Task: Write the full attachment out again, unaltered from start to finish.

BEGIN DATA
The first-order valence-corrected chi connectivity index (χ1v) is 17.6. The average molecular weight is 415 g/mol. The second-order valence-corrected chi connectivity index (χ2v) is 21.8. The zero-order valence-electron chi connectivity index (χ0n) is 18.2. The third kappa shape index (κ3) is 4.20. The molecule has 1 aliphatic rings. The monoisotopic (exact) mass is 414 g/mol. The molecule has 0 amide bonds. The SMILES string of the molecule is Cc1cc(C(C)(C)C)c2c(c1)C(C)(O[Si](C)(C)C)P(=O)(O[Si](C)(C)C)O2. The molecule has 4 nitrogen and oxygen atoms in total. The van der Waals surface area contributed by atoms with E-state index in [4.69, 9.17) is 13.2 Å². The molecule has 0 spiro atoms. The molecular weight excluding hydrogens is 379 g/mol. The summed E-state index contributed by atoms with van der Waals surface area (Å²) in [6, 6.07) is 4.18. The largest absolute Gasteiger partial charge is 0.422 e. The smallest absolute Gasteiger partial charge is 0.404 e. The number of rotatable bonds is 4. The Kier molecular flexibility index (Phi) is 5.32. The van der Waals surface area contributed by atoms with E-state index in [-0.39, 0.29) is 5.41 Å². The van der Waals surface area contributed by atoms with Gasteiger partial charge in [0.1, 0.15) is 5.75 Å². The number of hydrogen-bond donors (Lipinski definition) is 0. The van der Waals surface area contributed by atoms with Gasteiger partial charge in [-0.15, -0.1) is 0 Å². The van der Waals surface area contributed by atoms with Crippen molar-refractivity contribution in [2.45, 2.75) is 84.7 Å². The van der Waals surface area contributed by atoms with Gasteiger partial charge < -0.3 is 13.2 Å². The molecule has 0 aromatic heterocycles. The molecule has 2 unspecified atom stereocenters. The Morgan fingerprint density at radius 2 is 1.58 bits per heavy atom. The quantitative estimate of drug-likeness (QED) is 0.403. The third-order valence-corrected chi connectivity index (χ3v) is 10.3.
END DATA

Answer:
The first-order valence-corrected chi connectivity index (χ1v) is 17.6. The average molecular weight is 415 g/mol. The second-order valence-corrected chi connectivity index (χ2v) is 21.8. The zero-order valence-electron chi connectivity index (χ0n) is 18.2. The third kappa shape index (κ3) is 4.20. The molecule has 1 aliphatic rings. The monoisotopic (exact) mass is 414 g/mol. The molecule has 0 amide bonds. The SMILES string of the molecule is Cc1cc(C(C)(C)C)c2c(c1)C(C)(O[Si](C)(C)C)P(=O)(O[Si](C)(C)C)O2. The molecule has 4 nitrogen and oxygen atoms in total. The van der Waals surface area contributed by atoms with E-state index in [4.69, 9.17) is 13.2 Å². The molecule has 0 spiro atoms. The molecular weight excluding hydrogens is 379 g/mol. The summed E-state index contributed by atoms with van der Waals surface area (Å²) in [6, 6.07) is 4.18. The largest absolute Gasteiger partial charge is 0.422 e. The smallest absolute Gasteiger partial charge is 0.404 e. The number of rotatable bonds is 4. The Kier molecular flexibility index (Phi) is 5.32. The van der Waals surface area contributed by atoms with E-state index in [-0.39, 0.29) is 5.41 Å². The van der Waals surface area contributed by atoms with Gasteiger partial charge in [0.1, 0.15) is 5.75 Å². The number of hydrogen-bond donors (Lipinski definition) is 0. The van der Waals surface area contributed by atoms with Gasteiger partial charge in [-0.15, -0.1) is 0 Å². The van der Waals surface area contributed by atoms with Crippen molar-refractivity contribution in [2.45, 2.75) is 84.7 Å². The van der Waals surface area contributed by atoms with Gasteiger partial charge < -0.3 is 13.2 Å². The molecule has 0 aromatic heterocycles. The molecule has 2 unspecified atom stereocenters. The Morgan fingerprint density at radius 2 is 1.58 bits per heavy atom. The quantitative estimate of drug-likeness (QED) is 0.403. The third-order valence-corrected chi connectivity index (χ3v) is 10.3.